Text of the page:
Oddly enough, I’ve written more in grad school than I did throughout my entire undergraduate career. I attribute this to a few things. First, I’m older and therefore (hopefully) more mature and disciplined. Second, I have more time. As an undergrad, I lived back home in California. I worked forty-five hours a week as a manager at a local movie theatre—shifts that took their toll on me. I’d leave work at three or four in the morning, sleep for a few hours, and then wake up as the sun was rising to head out the door and make the commute to Long Beach for school, where I stayed all day.
When I headed up to Portland last fall, I found a part-time job on campus. I set my own schedule, and I no longer work eleven-hour shifts that I walk away from with my eye-twitching (no joke). Of course, I also have a growing pile of student loans, so there’s that, but the version of me that worked her ass off for four years made sure that she graduated from CSULB debt-free. And so I realize that my pile is much smaller than others I know.
But the most important factor to my increase in writing can be attributed to the people in my program and the Portland literary scene. See, I’m a perfectionist. Because of that, writing is something that I both love and hate. That I often want to throw aside but can’t quit. The degree I am working towards is technically called “Writing: Book Publishing,” and while the majority of the students are seeking to become publishing professionals—future editors, designers, marketers, agents, or publishers—there is also that “writing” aspect we can’t ignore. We’re closet writers, working on short stories, poems, bits of novels we hope turn into something alone in our bedrooms. I, for one, tell very few individuals about this writer side of me.
Why is that? It wasn’t until last weekend, at Write to Publish 2014, a writer’s conference that Ooligan Press (the teaching press I work at with others in the program) put on, that I was able to really articulate “why.” Specifically, after watching Allison Moon, author of the Tales of the Pack series, give her keynote speech.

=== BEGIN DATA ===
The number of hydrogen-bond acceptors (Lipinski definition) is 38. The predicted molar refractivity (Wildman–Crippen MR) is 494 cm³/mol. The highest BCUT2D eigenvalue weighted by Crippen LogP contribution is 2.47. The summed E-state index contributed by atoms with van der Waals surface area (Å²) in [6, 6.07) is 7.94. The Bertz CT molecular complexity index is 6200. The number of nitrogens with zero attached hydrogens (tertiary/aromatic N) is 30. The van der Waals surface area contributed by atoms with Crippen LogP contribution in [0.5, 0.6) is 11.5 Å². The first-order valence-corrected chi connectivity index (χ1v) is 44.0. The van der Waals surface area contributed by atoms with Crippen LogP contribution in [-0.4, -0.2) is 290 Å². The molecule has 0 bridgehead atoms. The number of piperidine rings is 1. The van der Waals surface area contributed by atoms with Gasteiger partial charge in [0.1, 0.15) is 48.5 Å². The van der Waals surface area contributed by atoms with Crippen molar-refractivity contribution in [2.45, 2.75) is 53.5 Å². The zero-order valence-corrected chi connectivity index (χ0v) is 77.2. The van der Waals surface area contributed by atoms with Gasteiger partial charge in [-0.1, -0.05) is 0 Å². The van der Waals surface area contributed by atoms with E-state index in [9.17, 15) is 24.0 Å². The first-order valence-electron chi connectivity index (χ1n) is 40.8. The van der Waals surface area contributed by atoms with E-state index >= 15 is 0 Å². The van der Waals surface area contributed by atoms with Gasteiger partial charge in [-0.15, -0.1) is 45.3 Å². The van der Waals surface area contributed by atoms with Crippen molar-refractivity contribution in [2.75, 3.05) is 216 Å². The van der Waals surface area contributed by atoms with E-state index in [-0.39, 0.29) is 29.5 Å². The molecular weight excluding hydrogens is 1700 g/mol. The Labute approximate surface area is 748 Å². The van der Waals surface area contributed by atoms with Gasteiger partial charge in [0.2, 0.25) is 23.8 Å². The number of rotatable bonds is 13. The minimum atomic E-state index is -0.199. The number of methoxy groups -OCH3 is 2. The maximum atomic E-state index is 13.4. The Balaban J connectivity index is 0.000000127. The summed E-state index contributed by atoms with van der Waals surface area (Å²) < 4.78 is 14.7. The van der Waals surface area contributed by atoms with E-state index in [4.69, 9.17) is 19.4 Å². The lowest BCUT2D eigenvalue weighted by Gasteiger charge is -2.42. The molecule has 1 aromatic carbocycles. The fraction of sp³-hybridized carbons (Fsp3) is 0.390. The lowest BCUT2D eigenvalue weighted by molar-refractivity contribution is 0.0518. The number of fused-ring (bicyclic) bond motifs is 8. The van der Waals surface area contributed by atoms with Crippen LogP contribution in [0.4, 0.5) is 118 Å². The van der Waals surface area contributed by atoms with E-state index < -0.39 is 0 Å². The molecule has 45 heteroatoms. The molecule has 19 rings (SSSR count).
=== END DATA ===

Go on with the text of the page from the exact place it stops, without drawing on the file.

Essentially, Allison gave me permission to “suck” publicly. She acknowledged that writers are often an introverted breed of individual, but that at writer’s conferences, like Write to Publish, we get a chance to be ourselves with other writers who just “get it.” I left the day feeling reinvigorated and inspired. At the end of her speech, Allison told us her five rules for writers:
1. You have to give yourself permission to write by believing your voice is worthy.
2. You have to write.
3. You have to finish.
4. You have to share your writing with the world.
5. You have to do it all over again.
These rules were simple, which only served to remind me that writing is simple. You sit down at a computer and start typing. If you’re old school, maybe you sit at a typewriter or grab a pen and notebook. But the rules are the same. You have to write. You have to finish. You have to be prepared to share it, come back to it, and start all over again.
Earlier, I commented on the Portland literary scene. Part of that scene is created by Ooligan Press—through events and readings that they host. But Powell’s is in the center of Downtown, and coming from a place where finding an actual brick-and-mortar book store was getting harder to do, it’s nice to be reminded that books still matter to a lot of people. I also intern for Late Night Library, a literary nonprofit, which hosts readings, creates podcasts, and produces columns that feature debut authors. Many of the volunteers and even the director himself are aspiring writers. I say all of this to point out that although we have an image of a writer in our minds, writers are all around us. We see them everyday. In coffee shops. At their day jobs. It’s easy to doubt yourself because you’re not where you want to be, but you have to keep pushing yourself. Make friends who are writers. Start meeting up to workshop your pieces. If you’re not ready for that, start a book club. Read to support others, but also read to soak it all in—it’s the only way to move forward.